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Why Buying More Property Is A Better Strategy Than Repaying Your Mortgages

First Published: September 2011 | Available in: Property Articles Property Investor News Your Property Network

By specialist property accountant Stephen Fay ACA

Pound Cost Averaging…with Property!

Once interest rates return to normal levels, some investors will find themselves with an unsustainable negative-cashflow portfolio. While it is tempting to start repaying mortgages, another strategy to ensure long-term survival is to buy MORE income-generating property at today’s lower prices.

Buying assets continuously through the peaks and troughs of the market cycle is known as ‘pound cost averaging’ (the phrase is adapted from the US term dollar cost averaging) – this article explains how this strategy can protect a portfolio. 

What is ‘pound cost averaging’?

Pound Cost Averaging (PCA) is an investment strategy that entails investing equal-ish amounts regularly over the long-term. This strategy is normally associated with investing in shares, and enables the high and lows of the market cycle to be averaged out. When asset prices are low, the invested cash buys more property than when prices are higher.

Many investors built their portfolio in times of higher property prices. If these investors stop investing when prices fall, their average property purchase price will remain high – whereas if they continue to purchase property at today’s lower prices, their average property purchase price will actually fall.

For Example:

Mr Small bought 5 properties between 2006 – 2008 at an average purchase price of £120k, and then stopped buying.

Mr Small’s average purchase price is £120k.


Mr Big also bought 3 properties between 2006 – 2008 at an average purchase price of £120k, but continued to buy a further 3 properties for £80k between 2009 – 2011. Mr Big’s average property price – across all properties – is now just £95k.

PCA investing works well for property as it is a slower-moving asset class than shares.

This means the professional investor can take advantage of falling prices to buy bargain properties and drive hard bargains.

This is the basis for the phrase ‘when there is blood on the streets, buy property’.

Why debt repayment has a limited effect on overall profitability

The sheer size of mortgage debt that many investors are carrying means that putting a meaningful dent in that debt is a tall order. How many investors have 6-figure incomes that mean they can repay significant chunks of debt? <?p>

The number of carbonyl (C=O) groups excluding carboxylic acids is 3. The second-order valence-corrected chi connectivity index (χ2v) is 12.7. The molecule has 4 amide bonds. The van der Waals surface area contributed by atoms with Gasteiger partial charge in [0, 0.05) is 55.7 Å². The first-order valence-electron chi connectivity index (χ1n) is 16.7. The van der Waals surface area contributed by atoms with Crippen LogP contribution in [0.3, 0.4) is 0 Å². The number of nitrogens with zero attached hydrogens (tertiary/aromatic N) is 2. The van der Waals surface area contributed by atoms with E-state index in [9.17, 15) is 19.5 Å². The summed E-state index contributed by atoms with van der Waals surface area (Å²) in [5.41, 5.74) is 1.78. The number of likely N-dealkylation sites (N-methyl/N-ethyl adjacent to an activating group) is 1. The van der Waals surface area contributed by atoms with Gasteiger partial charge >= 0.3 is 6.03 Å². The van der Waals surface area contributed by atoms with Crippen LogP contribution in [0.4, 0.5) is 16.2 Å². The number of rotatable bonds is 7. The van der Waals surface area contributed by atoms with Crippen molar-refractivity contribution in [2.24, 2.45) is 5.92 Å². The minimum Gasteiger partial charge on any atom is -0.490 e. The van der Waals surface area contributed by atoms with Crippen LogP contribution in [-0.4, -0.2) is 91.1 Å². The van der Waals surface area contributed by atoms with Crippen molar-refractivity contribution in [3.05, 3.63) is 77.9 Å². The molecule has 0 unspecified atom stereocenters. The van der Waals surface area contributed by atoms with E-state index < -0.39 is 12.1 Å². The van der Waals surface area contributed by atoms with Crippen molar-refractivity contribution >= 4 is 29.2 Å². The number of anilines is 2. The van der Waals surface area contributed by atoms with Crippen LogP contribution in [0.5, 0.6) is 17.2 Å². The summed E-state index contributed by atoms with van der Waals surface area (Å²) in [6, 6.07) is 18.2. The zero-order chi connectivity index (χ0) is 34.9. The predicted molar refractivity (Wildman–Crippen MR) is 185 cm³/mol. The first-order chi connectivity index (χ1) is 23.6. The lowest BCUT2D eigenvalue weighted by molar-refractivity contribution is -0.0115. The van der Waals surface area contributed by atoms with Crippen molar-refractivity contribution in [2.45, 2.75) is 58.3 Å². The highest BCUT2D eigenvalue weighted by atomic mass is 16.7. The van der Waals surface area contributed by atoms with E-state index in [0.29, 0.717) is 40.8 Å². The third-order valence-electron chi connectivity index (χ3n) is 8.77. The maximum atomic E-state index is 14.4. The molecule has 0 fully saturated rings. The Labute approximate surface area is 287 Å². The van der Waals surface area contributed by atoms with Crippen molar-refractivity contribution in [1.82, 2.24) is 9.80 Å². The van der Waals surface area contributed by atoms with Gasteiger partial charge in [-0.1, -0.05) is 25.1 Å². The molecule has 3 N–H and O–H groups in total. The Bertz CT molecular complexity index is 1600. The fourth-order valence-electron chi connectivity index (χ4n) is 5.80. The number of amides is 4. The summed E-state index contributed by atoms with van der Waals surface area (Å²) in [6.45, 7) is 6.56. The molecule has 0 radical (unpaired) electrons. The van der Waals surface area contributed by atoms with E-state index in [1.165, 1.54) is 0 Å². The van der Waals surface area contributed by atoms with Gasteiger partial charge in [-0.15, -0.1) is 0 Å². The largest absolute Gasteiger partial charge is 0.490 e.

For example:

Mr Small has a £600k portfolio, with £480k of debt (80% LTV). Each property rents for £700pcm and he pays mortgage interest at 3%, so making £27.6k annual gross profit.

By saving hard, Mr Small manages to repay mortgage debt of £50k. Since Mr Small pays mortgage interest at 3%, he will save £1.5k on his annual interest bill.

£125 per month is a pretty modest return considering Mr Small now has £50k less liquid cash at his disposal.

Why buying more property at cheap prices increases net income more than repaying debt

Buying more cashflow-positive property is often a better strategy to increase portfolio income than repaying debt. Pound Cost Averaging means that during downturns, the savvy investor will buy bargains that may not be possible in the good times – and that can mean a better balanced, and better-performing, portfolio.

For example:

Mr Big spends his £50k on his additional 3 bargain properties at £80k each, plus closing costs, using 80% LTV mortgages. He rents these properties at £700pcm each, as these are similar to his other properties, and while prices have dropped, rents haven’t.

Although Mr Big is paying 5% on his new mortgages, compared to just 3% on his old mortgages, his gross rental profit increases by £13.2k.

Compare a gross return of £13.2k for Mr Big, due to buying more income-producing property, to the £1.5k that Mr Small has made by repaying £50k of cheap mortgage debt – almost a 9-fold improvement in gross profit.

Mr Small Vs Mr Big – breakeven comparison

Of course, as well as finance costs there are also letting costs. If we assume that letting costs are 20% of gross rent, the break-even point – the finance % pay-rate at which each portfolio would go into negative cashflow – would be as follows:

  • Mr Small and Mr Big (originally) = 7%
  • Mr Small (after repaying £50k mortgage debt) = 7.3%
  • Mr Big (after buying 3 profitable bargain properties) = 8.0%

So, Mr Big is now significantly better protected against rising interest rates than Mr Small, as a result of his PCA strategy.

In fact, since the Bank of England base rate typically moves in increments of 0.25%, Mr Big could withstand almost 3 additional Base Rate rises than Mr Small.

Bear in mind that this effect came from buying only 3 more properties. Across a portfolio, this ‘beefing up’ of the overall profitability can have a dramatic effect on the breakeven ‘safety point’.

A final point …

As well as being better-protected against rising interest rates, Mr Big has also increased his portfolio size by 3 units (60%), and so all things being equal when the market cycle swings upwards, as it inevitably will, Mr Big will make a further 60% profit than Mr Small – and all the while having far better cashflow.


It may seem counter-intuitive to keep buying property when the market is falling – but savvy purchases during downturns means that the average portfolio purchase price is lower, and rents and profits are higher. This has a protective effect on a portfolio & is often a better use of limited cash resources than repaying debt.

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